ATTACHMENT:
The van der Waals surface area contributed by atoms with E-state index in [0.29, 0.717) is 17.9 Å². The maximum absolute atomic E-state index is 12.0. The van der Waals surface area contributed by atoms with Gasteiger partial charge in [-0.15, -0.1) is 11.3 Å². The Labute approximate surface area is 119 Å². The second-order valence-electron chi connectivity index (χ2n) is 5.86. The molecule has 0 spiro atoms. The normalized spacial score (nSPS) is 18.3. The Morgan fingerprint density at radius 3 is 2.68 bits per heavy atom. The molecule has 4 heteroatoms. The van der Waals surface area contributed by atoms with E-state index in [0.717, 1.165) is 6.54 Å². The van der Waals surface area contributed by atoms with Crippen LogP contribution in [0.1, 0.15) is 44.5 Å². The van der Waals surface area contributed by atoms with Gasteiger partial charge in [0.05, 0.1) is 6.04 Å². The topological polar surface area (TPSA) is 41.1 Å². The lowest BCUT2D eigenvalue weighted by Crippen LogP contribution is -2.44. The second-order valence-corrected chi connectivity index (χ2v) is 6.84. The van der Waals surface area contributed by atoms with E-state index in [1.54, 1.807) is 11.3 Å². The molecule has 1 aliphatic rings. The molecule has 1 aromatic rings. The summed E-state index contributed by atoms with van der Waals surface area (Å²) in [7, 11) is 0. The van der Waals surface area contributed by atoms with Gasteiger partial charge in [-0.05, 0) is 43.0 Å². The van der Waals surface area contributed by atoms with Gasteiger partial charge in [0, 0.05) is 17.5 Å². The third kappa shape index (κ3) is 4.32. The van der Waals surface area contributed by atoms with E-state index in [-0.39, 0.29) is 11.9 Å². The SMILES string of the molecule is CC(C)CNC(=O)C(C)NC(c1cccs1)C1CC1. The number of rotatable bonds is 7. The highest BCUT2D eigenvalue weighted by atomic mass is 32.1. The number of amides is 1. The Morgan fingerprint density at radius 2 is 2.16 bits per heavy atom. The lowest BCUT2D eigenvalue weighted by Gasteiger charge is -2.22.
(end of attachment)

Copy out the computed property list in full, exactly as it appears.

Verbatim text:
The van der Waals surface area contributed by atoms with E-state index in [0.29, 0.717) is 17.9 Å². The maximum absolute atomic E-state index is 12.0. The van der Waals surface area contributed by atoms with Gasteiger partial charge in [-0.15, -0.1) is 11.3 Å². The Labute approximate surface area is 119 Å². The second-order valence-electron chi connectivity index (χ2n) is 5.86. The molecule has 0 spiro atoms. The normalized spacial score (nSPS) is 18.3. The Morgan fingerprint density at radius 3 is 2.68 bits per heavy atom. The molecule has 4 heteroatoms. The van der Waals surface area contributed by atoms with E-state index in [0.717, 1.165) is 6.54 Å². The van der Waals surface area contributed by atoms with Crippen LogP contribution in [0.1, 0.15) is 44.5 Å². The van der Waals surface area contributed by atoms with Gasteiger partial charge in [0.05, 0.1) is 6.04 Å². The topological polar surface area (TPSA) is 41.1 Å². The lowest BCUT2D eigenvalue weighted by Crippen LogP contribution is -2.44. The second-order valence-corrected chi connectivity index (χ2v) is 6.84. The van der Waals surface area contributed by atoms with E-state index in [1.54, 1.807) is 11.3 Å². The molecule has 1 aliphatic rings. The molecule has 1 aromatic rings. The summed E-state index contributed by atoms with van der Waals surface area (Å²) in [7, 11) is 0. The van der Waals surface area contributed by atoms with Gasteiger partial charge in [-0.05, 0) is 43.0 Å². The van der Waals surface area contributed by atoms with Gasteiger partial charge in [0, 0.05) is 17.5 Å². The third kappa shape index (κ3) is 4.32. The van der Waals surface area contributed by atoms with E-state index in [-0.39, 0.29) is 11.9 Å². The SMILES string of the molecule is CC(C)CNC(=O)C(C)NC(c1cccs1)C1CC1. The number of rotatable bonds is 7. The highest BCUT2D eigenvalue weighted by atomic mass is 32.1. The number of amides is 1. The Morgan fingerprint density at radius 2 is 2.16 bits per heavy atom. The lowest BCUT2D eigenvalue weighted by Gasteiger charge is -2.22.